Rhetorical Analysis of an Apple iPhone Maps app argument


What is the claim?

  • Apple iOS 6 Maps app is a mess

Most arguments of the iOS Maps app take an extremely negative position. This claim, while more extreme than moderate, does seem to most accurately interpret what users and even quantitative evidence demonstrates.

What reasons support the claim?

  • “Users” are complaining
  • The map is not accurate
  • Popular features were removed

The primary reason is that “Users” don’t like the app. In the world of social media and smartphones, user reviews and use of apps is a viable reason for claiming that an app is not “good.” For instance, no matter how accurate, well-designed, or innovative an app, if users don’t like it or use it (and alternatively use its competitor instead), it is reasonable to conclude that the app is not meeting some user need. However, this alone doesn’t fully support the claim that the app is a “mess”, as this implies that the app doesn’t meet a subjective criteria for being a competitive app in the marketplace (e.g., accurate, well-designed, or innovative).

This claim provides reasons beyond just “users don’t like it” or “users think it’s a mess” to justify the claim. This is an important distinction between the myriad news reports and blog articles on the Apple Maps app.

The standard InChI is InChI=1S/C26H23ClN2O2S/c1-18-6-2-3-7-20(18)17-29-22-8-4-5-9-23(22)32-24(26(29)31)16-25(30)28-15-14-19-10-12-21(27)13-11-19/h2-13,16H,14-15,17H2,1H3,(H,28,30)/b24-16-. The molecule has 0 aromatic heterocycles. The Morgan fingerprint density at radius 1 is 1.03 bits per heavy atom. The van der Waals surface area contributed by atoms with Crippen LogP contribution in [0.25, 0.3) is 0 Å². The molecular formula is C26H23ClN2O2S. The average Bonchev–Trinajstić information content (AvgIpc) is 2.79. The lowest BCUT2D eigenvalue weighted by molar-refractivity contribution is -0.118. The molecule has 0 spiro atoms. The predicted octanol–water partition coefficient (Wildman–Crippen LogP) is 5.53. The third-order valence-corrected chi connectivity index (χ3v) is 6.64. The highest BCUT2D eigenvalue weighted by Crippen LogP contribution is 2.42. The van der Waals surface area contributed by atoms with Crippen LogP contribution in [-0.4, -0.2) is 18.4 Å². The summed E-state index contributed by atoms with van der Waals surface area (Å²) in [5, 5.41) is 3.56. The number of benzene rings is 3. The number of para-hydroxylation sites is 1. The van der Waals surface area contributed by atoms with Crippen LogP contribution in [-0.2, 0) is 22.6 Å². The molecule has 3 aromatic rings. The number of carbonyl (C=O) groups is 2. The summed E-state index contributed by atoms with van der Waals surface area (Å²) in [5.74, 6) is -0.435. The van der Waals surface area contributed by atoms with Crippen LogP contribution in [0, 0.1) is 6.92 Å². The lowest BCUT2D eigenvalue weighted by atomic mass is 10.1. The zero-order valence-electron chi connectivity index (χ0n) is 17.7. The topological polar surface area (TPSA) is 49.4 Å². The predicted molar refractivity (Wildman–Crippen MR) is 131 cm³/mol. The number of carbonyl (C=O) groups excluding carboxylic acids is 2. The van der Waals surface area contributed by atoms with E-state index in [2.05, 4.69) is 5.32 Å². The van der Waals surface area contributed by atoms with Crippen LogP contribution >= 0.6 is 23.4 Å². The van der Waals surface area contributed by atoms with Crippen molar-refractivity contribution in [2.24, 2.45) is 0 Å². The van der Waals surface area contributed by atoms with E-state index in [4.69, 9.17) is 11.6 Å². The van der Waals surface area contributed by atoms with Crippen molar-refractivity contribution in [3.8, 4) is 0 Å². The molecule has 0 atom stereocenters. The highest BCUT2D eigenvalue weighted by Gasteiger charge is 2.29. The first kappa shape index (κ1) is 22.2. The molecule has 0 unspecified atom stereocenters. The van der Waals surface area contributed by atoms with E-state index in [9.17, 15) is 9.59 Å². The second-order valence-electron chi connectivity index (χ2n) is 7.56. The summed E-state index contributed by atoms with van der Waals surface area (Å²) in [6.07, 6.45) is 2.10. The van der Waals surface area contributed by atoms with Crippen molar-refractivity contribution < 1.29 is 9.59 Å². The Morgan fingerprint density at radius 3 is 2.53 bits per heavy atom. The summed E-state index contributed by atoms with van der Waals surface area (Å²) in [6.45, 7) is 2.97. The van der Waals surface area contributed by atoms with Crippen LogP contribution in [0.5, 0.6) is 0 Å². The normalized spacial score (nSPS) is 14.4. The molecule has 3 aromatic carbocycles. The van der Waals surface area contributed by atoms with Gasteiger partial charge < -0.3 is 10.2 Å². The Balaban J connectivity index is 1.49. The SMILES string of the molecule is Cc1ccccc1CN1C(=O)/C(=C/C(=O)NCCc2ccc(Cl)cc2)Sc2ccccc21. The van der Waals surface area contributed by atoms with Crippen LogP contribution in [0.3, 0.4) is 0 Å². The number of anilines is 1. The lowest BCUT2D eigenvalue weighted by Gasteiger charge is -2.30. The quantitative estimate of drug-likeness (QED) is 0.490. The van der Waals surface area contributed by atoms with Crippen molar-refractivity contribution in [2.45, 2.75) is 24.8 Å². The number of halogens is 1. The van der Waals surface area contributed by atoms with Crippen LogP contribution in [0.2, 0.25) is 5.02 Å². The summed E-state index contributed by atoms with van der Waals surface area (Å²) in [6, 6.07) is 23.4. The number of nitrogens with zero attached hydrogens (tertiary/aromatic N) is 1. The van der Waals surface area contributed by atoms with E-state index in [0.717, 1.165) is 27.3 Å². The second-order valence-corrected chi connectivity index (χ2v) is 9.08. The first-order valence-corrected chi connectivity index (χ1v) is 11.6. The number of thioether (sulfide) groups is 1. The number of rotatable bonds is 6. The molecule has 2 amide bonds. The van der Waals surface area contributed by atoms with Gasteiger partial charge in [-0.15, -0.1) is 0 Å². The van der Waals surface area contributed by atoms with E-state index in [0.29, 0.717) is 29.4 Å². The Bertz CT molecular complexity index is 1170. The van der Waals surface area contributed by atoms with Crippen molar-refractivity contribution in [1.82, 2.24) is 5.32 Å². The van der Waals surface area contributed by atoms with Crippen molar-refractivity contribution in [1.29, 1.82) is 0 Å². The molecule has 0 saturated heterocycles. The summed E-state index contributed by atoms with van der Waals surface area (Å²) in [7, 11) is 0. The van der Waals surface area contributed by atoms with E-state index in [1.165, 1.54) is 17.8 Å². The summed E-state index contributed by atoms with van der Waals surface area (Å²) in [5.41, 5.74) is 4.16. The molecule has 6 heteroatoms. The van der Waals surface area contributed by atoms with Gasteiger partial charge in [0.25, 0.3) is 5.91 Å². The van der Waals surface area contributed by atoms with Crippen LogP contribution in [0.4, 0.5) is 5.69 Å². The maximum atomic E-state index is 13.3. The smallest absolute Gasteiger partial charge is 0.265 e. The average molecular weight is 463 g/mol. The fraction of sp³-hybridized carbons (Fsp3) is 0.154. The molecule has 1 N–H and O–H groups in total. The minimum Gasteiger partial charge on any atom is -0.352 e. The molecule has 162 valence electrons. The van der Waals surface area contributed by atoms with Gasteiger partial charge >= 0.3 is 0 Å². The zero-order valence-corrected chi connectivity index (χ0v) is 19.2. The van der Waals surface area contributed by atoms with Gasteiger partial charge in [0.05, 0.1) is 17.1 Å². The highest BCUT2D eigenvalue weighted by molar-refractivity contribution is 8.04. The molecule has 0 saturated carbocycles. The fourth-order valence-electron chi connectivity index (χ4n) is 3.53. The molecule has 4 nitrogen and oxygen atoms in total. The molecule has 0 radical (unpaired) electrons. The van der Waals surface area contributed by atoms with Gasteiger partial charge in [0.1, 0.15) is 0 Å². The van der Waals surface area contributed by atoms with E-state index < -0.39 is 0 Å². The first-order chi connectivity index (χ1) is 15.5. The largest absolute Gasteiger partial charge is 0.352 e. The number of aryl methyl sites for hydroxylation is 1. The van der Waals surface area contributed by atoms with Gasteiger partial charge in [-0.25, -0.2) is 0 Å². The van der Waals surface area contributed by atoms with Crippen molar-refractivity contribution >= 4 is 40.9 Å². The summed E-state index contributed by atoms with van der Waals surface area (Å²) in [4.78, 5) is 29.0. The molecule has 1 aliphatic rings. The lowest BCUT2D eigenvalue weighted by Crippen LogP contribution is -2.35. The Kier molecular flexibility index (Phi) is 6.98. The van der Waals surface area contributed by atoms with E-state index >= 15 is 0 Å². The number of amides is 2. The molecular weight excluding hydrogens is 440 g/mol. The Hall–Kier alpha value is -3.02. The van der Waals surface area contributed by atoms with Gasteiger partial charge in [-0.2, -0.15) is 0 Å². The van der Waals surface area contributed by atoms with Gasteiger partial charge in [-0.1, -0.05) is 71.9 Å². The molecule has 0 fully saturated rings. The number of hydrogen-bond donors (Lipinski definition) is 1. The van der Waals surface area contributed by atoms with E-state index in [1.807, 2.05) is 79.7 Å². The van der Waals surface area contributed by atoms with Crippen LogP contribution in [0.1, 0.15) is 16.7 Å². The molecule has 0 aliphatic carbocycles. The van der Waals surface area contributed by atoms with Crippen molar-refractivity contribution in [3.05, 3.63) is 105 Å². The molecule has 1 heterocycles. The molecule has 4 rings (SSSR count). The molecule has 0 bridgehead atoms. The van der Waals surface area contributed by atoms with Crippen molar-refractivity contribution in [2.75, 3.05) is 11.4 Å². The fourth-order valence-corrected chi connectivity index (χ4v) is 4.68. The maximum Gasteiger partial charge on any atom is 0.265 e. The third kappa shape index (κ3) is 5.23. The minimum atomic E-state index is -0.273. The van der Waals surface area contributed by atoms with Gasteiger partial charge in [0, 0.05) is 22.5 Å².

What evidence supports the reasons?

Links to respectable technology websites and authority figure

Similar to other reports, this article also uses the qualitative evidence of direct user quotes to establish that “Users” hold the same view as the claim. This is somewhat weak because the sample size (in this article) is extremely small.

The evidence that could be interpreted as quantitative (at least when compared to the qualitative evidence of user quotes) are the sources that contend that beyond subjective user opinions, that the technology itself does not function properly. This is a legitimate assertion to make that supports the claim.

Alternatives/complications/objections, and responds how?

The author does account for the possibility that user opinion (from the small sample size) could be flawed by pointing out that sales of the new phone that include the new Maps app are seemingly not affected.

What principle makes the reasons relevant to the claim? 

In social media, user reviews and user sentiment account for a lot of what makes an app good, bad, or even considered a “mess.” Because of this, using this reason is acceptable. However, I consider this claim (in this article) strong because it doesn’t rely solely on this reason but offers further reasons and evidence to support them. Besides offering more data such as a larger user sample group and more comparative lists of features that are missing or don’t work, there aren’t any other reasons that I would consider imperative to strengthen this claim.

1 Comment

Filed under Article Reviews, Rhetoric, Social Media

One response to “Rhetorical Analysis of an Apple iPhone Maps app argument

  1. Pingback: Rhetorical Analysis of an Apple iPhone Maps app argument – weak argument | ferswriteshoe

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